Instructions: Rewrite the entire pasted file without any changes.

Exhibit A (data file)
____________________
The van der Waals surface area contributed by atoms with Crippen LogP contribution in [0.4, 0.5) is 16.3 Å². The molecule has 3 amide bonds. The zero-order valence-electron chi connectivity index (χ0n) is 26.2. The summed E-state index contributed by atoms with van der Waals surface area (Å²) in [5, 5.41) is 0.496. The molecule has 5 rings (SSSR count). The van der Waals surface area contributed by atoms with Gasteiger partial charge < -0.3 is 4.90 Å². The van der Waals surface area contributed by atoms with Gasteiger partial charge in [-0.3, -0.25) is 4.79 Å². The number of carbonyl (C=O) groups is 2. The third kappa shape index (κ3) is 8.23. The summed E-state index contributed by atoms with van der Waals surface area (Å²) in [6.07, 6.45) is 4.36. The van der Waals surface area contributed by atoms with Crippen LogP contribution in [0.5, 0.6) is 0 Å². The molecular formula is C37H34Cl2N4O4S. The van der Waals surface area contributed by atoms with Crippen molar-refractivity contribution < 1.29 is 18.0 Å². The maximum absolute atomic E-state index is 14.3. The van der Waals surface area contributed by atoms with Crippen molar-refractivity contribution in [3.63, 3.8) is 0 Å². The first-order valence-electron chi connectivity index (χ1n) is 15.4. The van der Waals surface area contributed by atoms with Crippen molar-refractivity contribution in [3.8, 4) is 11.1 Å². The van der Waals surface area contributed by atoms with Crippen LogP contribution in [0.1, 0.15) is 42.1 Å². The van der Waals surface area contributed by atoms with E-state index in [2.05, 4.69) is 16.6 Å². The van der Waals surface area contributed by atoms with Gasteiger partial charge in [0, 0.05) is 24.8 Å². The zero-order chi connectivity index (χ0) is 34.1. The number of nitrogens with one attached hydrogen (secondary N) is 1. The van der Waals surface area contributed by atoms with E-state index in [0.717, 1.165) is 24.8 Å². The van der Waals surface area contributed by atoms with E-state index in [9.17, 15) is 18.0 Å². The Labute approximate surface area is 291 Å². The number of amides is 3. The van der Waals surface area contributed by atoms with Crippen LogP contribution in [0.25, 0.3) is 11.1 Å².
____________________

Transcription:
The van der Waals surface area contributed by atoms with Crippen LogP contribution in [0.4, 0.5) is 16.3 Å². The molecule has 3 amide bonds. The zero-order valence-electron chi connectivity index (χ0n) is 26.2. The summed E-state index contributed by atoms with van der Waals surface area (Å²) in [5, 5.41) is 0.496. The molecule has 5 rings (SSSR count). The van der Waals surface area contributed by atoms with Gasteiger partial charge < -0.3 is 4.90 Å². The van der Waals surface area contributed by atoms with Gasteiger partial charge in [-0.3, -0.25) is 4.79 Å². The number of carbonyl (C=O) groups is 2. The third kappa shape index (κ3) is 8.23. The summed E-state index contributed by atoms with van der Waals surface area (Å²) in [6.07, 6.45) is 4.36. The van der Waals surface area contributed by atoms with Crippen LogP contribution in [0.5, 0.6) is 0 Å². The molecular formula is C37H34Cl2N4O4S. The van der Waals surface area contributed by atoms with Crippen molar-refractivity contribution < 1.29 is 18.0 Å². The maximum absolute atomic E-state index is 14.3. The van der Waals surface area contributed by atoms with Crippen molar-refractivity contribution in [3.63, 3.8) is 0 Å². The first-order valence-electron chi connectivity index (χ1n) is 15.4. The van der Waals surface area contributed by atoms with Crippen molar-refractivity contribution in [3.8, 4) is 11.1 Å². The van der Waals surface area contributed by atoms with Crippen LogP contribution in [0.1, 0.15) is 42.1 Å². The van der Waals surface area contributed by atoms with E-state index in [2.05, 4.69) is 16.6 Å². The van der Waals surface area contributed by atoms with Gasteiger partial charge in [0, 0.05) is 24.8 Å². The zero-order chi connectivity index (χ0) is 34.1. The number of nitrogens with one attached hydrogen (secondary N) is 1. The van der Waals surface area contributed by atoms with E-state index in [0.717, 1.165) is 24.8 Å². The van der Waals surface area contributed by atoms with E-state index in [9.17, 15) is 18.0 Å². The Labute approximate surface area is 291 Å². The number of amides is 3. The van der Waals surface area contributed by atoms with Crippen LogP contribution in [0.25, 0.3) is 11.1 Å².